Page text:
4) Sharing the Loot – Assuming that there are criminals left in play, the Loot is now split up.  There are a few steps to this process though

  •         Place the stated Loot amount on the table as written on the card.
  •         If there is a Mastermind still in the Heist, add 2M to the total
  •         Then, the amount on the table is split equally amongst all players still in the Heist
  •         If there is a Driver in play, all other players must pay him 1M
  •         Then the Crook steals 2M from the Brute (but only if both are in play still)
  •         Finally, if the Loot card specifies a specific role, and that role is still active, that player gets an extra 1M

If a player has 20M or more at this time, or if this is the end of the eighth round, the game is over.  The player with the most money wins.  There is no tie-breaker.  Otherwise, set up the game for another round.

My thoughts on the game

OK, so I’ll start out by saying that I generally hate pure negotiation games, and I’m also not a fan of bluffing games – partially because I’m not good at these sorts of things and partially because I’d rather argue with my friends over sports, cars, girls, whatever instead of in the artificial construct of a boardgame.  Thus, I was not feeling great about the game when it was explained to me…

That being said, I’ve actually had a pretty good time with Millions of Dollars.  Though it involves negotiation and bluffing, the lack of luck in the game (which I had expected in a French title) gives you much to consider while doing your best to both (mis)represent yourself and figure out what your opponents are doing.

After roles are chosen, you see all the chosen Roles but one – and this gives you a certain amount of information to go on.  First, if you see a matching pair face-up, the group knows that it’s in at least one player’s best interest to pull out of the Heist.  But who should it be?  And for how much?  If you don’t see a pair, that’s no guarantee that you’re safe – because after all, there are always at least one fewer roles than players, so you still have to figure out who is playing what role.  And, sharp players will always be trying to flush out other players because the fewer players left in the heist at the end means more loot to be taken home by the remaining players!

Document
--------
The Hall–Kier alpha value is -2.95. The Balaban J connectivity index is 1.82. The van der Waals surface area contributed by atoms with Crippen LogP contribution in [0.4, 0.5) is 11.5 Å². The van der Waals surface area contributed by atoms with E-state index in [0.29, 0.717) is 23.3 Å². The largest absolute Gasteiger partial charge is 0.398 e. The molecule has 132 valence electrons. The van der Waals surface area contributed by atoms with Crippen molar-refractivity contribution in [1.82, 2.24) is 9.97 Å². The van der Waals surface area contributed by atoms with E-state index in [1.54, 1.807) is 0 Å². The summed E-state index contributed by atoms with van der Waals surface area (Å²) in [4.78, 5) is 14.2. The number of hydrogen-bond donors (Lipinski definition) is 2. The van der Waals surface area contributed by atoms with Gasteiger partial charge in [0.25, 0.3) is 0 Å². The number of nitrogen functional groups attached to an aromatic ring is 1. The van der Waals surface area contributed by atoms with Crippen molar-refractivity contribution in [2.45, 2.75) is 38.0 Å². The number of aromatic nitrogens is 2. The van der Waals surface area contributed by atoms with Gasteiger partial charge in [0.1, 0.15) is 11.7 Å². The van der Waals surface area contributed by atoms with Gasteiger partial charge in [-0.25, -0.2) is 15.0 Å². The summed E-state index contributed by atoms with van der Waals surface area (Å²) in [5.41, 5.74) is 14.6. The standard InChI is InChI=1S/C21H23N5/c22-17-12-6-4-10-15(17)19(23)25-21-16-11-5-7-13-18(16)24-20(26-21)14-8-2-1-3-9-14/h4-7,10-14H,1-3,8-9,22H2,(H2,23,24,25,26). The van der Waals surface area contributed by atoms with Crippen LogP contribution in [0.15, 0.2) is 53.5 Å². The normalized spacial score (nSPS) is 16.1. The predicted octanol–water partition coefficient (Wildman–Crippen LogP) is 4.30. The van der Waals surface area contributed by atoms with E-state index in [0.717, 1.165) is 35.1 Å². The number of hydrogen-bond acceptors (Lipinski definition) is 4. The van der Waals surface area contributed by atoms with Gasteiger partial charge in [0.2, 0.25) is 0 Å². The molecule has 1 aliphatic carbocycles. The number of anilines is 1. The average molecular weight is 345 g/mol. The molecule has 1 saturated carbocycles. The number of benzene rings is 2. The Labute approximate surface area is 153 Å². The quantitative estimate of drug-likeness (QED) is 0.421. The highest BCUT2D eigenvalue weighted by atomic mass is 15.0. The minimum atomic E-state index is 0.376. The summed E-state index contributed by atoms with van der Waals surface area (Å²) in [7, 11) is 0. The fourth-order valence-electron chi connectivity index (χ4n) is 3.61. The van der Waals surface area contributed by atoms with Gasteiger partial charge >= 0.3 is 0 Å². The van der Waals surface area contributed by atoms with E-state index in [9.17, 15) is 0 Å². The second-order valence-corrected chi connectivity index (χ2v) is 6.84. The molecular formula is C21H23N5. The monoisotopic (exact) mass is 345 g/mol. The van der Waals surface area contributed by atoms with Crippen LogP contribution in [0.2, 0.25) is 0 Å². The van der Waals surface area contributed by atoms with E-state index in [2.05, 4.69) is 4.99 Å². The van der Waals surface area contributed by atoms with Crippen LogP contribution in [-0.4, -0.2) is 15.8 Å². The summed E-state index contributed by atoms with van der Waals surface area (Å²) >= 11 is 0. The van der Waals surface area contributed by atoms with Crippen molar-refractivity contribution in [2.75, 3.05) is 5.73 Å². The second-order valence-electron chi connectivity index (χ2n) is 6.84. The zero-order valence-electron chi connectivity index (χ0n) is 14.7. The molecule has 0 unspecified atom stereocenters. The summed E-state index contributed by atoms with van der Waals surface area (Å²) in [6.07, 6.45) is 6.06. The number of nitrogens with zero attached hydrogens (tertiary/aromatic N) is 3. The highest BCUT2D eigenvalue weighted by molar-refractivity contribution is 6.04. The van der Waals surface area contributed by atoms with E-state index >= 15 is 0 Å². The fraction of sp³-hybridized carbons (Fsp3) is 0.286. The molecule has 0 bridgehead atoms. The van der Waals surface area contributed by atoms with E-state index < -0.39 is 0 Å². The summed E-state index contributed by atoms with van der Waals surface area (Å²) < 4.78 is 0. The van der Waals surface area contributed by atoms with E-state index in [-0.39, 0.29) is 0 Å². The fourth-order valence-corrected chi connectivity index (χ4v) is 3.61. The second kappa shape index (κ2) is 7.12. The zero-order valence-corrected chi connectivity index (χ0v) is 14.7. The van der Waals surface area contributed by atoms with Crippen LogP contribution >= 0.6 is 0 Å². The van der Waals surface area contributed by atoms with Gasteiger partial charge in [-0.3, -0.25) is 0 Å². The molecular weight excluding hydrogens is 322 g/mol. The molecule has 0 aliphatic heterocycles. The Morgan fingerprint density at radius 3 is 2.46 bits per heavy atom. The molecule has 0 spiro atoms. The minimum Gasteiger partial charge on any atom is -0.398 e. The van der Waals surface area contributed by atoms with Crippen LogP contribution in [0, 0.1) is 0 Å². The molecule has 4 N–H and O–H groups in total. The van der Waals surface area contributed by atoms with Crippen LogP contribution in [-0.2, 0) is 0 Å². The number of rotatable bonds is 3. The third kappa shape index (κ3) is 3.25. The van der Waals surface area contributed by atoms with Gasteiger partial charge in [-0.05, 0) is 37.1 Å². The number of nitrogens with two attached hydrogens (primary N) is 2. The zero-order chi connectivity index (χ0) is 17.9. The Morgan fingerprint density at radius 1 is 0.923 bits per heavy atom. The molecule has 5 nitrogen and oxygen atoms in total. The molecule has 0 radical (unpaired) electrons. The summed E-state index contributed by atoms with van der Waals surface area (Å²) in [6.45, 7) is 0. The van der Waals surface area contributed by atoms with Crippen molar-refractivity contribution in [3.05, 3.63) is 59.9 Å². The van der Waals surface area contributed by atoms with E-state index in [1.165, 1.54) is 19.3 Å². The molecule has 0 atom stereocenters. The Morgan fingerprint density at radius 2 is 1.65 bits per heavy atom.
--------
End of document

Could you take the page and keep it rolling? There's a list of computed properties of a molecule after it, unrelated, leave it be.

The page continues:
We’ve played the game with 4 and 5 players, and I’ll admit to much preferring the game with at least 5 because the Snitch action really adds a second dimension to the game and makes it much more interesting.  There is a lot more tension in the game when you’re never quite sure how things will shake out as no one is truly safe (well, except the Snitch).  Of course, this added layer of safety makes the Snitch a desirable role, and this causes a lot of multiple Snitches to be seen too!

The rules also include a variant which I think adds a lot to the game – which is a restriction against choosing the same role in two consecutive Heists.  This forces players to take on different roles and possibly different strategies.  Also, knowing an extra piece of information about which role someone might have taken in any round also helps make the game a bit more cerebral.

I will say that the order of operations can be cumbersome at first, so we made a handwritten aid sheet to place on the table so that everyone knows the exact order of role revelations as well as the multiple steps required to resolve the Loot distribution.

While it’s not my favorite style of game, Millions of Dollars is a pretty good one for the genre, and I like the fact that it does not overstay it’s welcome.  Both games that I’ve played have come in right at 30 minutes, and that’s right at the upper end of my tolerance for this sort of game.  The box size is small, and the fact that I can tolerate it at all probably says much about the game itself.

Ratings from the Opinionated Gamers

  • I love it!
  • I like it. Dale Y
  • Neutral.
  • Not for me…

About Dale Yu

Dale Yu is the Editor of the Opinionated Gamers. He can occasionally be found working as a volunteer administrator for BoardGameGeek, and he previously wrote for BoardGame News.